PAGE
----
Two Scholars On Reading Well

What does it mean to read something well? What sources can you think of that discuss reading well?

One source from the Appendix in Wayne Booth’s Critical Understanding: The Powers and Limits of Pluralism. Booth was a scholar of literary criticism and rhetoric. The Appendix to this book is called “A Hippocratic Oath for the Pluralist,” and in it, Booth gives what he calls five “ordinances” for achieving good criticism, saying at the end that if we kept them, “we would experience a renewed sense that our critical sanity does not depend on ‘covering’ as many works as possible” (352). Here is what he says:

1. We shouldn’t publish anything about anything we’ve read all the way through at least once.
2. We’ll try to not publish anything about anything that we haven’t totally understood.
3. We’ll not believe other critics unless they convince us that they’ve abided by the first 2 rules.
4. We won’t take on a project that has us violate principles 1-3.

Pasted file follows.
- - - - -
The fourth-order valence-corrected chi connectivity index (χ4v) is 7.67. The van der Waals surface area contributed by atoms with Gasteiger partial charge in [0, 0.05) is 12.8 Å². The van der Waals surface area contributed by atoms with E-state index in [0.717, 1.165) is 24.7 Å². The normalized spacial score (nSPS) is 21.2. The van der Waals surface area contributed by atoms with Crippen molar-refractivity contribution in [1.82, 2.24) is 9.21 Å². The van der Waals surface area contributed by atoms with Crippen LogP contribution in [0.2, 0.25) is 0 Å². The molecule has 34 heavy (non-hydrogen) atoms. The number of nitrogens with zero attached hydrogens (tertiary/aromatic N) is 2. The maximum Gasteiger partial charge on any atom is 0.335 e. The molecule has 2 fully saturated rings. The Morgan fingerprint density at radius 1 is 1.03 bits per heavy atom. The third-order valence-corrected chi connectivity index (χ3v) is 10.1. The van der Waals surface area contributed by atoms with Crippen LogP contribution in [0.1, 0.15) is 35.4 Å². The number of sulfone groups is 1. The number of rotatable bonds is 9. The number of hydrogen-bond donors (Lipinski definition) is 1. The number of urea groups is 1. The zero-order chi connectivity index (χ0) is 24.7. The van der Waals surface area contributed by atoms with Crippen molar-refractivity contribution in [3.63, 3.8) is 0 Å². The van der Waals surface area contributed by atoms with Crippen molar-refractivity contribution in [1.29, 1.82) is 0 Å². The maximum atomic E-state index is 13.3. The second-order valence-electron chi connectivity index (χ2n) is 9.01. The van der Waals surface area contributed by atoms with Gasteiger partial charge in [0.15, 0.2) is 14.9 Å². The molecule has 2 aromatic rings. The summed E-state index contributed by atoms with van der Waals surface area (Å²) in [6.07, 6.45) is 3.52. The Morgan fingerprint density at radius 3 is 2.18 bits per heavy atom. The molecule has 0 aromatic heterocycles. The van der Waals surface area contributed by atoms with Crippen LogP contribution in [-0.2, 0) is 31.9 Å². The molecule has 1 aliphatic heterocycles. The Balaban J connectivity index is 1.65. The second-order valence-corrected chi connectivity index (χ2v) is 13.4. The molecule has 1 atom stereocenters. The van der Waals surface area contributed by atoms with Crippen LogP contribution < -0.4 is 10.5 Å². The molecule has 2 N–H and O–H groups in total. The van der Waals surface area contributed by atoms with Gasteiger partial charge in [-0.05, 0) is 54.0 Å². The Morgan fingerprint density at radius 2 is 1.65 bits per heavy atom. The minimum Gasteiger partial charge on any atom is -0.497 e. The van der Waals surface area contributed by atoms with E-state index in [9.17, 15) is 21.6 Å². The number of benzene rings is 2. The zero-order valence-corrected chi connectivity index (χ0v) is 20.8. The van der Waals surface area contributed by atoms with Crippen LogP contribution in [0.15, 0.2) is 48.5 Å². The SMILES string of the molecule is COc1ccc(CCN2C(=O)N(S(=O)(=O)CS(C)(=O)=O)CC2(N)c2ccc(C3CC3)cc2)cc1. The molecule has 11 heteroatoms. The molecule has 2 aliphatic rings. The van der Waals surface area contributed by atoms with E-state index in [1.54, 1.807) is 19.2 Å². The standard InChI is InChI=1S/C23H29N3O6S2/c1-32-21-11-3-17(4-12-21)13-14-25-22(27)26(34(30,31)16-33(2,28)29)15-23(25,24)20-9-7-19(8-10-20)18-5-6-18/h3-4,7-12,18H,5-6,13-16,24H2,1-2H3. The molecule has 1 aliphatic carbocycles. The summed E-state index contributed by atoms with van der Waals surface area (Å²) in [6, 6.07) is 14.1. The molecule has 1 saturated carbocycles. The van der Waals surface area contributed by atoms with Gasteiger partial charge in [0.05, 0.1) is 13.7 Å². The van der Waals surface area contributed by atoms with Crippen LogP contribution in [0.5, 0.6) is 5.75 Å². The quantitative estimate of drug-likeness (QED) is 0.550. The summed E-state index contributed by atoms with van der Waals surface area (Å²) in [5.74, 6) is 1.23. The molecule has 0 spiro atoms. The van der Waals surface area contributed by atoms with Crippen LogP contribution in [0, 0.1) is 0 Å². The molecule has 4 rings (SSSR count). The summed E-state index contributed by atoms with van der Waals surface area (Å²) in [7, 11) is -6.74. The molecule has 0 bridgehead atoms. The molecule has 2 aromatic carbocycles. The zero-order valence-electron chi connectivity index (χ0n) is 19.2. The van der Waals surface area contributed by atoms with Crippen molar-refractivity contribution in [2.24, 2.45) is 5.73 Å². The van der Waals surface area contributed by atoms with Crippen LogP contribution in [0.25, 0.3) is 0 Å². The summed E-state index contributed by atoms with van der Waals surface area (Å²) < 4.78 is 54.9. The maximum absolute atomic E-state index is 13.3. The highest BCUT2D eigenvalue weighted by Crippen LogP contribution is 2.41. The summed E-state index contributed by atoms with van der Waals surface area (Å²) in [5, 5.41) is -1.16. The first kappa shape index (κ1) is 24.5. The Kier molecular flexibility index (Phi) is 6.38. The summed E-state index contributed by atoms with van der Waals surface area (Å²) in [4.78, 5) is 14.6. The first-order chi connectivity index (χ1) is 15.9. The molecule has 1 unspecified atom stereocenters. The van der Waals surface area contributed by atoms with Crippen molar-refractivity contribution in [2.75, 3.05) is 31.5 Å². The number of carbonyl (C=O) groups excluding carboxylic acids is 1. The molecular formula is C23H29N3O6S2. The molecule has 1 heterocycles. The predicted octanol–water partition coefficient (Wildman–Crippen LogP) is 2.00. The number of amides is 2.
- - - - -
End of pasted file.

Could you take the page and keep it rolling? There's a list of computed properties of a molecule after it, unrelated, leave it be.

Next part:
5. We won’t judge others’ “inevitable violations” of the first 4 principles worse than we judge our own.

Isn’t that interesting?

Another source on reading well comes from C.S. Lewis’ An Experiment in Criticism. Lewis was a medieval and renaissance scholar who became Christian apologist later in life. In Chapter 4 of An Experiment in Criticism, Lewis gives 5 characteristics of bad readers, but I’ll sum them up into 3 categories:

1. Bad readers only read narratives.
2-3. Bad readers have no ears and are wholly unconscious of style.
4-5. Bad readers enjoy narratives that are reduced to the minimum and are action-packed.

What do you think about these guidelines for reading well?
What sources have you found about good reading and bad reading? And what does it mean to read well?

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